The people of Brazil are in final preparations to vote in Sunday’s presidential elections, with the main candidates busy making a final push.
Dilma Rousseff, Brazil’s incumbent president, leads in opinion polls in the election run-up, followed by Aecio Neves and Marina Silva, an environmentalist.
According to a survey by pollster Datafolha, Rousseff is holding on to her commanding lead with 44 percent voter support.
Neves, a pro-business Social Democrat senator, has 26 percent of voter support versus 24 percent for Silva.
A separate poll by the Ibope research institute showed Neves with 27 percent, Silva with 24 percent and Rousseff with 46 percent.
Meanwhile, the National Transport Confederation had Rousseff on 40.6 percent, Neves 24 percent and Silva 21.4 percent.
All surveys showed Rousseff defeating either candidate by more than five percentage points in a likely runoff, which will take place on October 26 if no candidate wins a majority of valid votes in the first round.
The election, expected to be the closest in a generation, is widely seen as a referendum on 12 years of government by Rousseff’s Workers’ Party (PT).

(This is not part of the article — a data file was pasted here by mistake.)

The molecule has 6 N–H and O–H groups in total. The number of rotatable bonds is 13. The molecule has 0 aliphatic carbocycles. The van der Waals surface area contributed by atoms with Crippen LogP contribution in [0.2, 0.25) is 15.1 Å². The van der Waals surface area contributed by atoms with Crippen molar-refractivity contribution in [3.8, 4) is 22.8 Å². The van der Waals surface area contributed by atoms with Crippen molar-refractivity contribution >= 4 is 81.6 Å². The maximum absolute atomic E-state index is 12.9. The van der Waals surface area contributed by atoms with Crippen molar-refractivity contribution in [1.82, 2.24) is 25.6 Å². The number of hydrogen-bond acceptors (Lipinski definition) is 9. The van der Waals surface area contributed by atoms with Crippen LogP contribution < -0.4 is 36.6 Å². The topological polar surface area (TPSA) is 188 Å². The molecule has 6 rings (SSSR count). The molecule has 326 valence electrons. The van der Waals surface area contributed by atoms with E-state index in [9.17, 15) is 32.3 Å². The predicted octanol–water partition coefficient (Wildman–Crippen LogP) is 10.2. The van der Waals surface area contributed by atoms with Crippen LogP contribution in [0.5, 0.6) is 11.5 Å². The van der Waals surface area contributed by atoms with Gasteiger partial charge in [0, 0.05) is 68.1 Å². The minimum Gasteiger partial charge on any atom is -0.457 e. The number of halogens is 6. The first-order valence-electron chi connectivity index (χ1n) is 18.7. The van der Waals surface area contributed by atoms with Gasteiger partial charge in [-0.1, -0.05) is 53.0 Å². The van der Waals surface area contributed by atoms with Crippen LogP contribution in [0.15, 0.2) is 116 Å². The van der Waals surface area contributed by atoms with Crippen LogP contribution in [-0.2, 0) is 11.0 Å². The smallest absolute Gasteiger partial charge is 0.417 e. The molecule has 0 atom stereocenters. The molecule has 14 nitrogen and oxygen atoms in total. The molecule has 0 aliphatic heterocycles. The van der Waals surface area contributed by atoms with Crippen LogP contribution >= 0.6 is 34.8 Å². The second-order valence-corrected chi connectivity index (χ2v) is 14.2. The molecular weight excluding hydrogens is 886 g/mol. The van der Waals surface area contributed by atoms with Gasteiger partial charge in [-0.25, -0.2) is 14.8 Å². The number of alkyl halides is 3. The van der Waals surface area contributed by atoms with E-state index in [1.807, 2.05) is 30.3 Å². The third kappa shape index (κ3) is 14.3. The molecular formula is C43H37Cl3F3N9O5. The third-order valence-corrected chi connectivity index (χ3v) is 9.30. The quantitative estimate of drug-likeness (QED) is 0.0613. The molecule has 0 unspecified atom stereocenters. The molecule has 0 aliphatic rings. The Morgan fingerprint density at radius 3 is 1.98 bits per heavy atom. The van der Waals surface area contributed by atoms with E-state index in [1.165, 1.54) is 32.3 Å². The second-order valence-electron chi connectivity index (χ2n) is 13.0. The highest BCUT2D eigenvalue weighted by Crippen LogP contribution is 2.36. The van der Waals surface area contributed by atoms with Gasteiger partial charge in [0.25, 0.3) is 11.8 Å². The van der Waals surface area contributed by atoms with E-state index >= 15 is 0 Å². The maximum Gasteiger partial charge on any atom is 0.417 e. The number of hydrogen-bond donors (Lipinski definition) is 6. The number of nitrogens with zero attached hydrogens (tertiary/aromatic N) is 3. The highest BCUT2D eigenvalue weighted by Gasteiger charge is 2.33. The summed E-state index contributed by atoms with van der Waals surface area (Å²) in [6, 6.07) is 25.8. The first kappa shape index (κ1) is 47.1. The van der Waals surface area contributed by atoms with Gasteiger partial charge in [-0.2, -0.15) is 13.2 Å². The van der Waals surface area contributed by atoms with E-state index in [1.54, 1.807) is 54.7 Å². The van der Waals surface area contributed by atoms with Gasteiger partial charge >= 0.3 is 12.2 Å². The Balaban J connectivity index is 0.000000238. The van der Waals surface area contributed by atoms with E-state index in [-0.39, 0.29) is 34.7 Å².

The country is divided between voters loyal to the PT for an economic boom that lifted millions from poverty in the 2000s and those calling for an end to the corruption scandals, poor public services and four years of disappointing growth tainting Rousseff.
For months Rousseff, 66, a former guerrilla who was jailed and tortured for fighting the country’s 1964-1985 dictatorship, looked poised to coast to an easy victory.
However, the race was dramatically altered on August 13 when the third-place Socialist candidate Eduardo Campos was killed in a plane crash and replaced by Silva for the presidential bid.
The proponents of change are now split between Silva, 56, and Neves, 54, from the powerful Social Democratic Party, which ruled the country from 1995 to 2002.
Silva, who belongs to Brazil’s surging Evangelical Christian community and says she wants to be the diverse country’s first “poor, black president,” was initially projected to beat Rousseff in a runoff but has now slipped back into the spot Campos occupied before his death.
Neves has, meanwhile, closed the 20-percentage-point gap that separated him from Silva barely a month ago, re-emerging as the top contender to face Rousseff in the second round.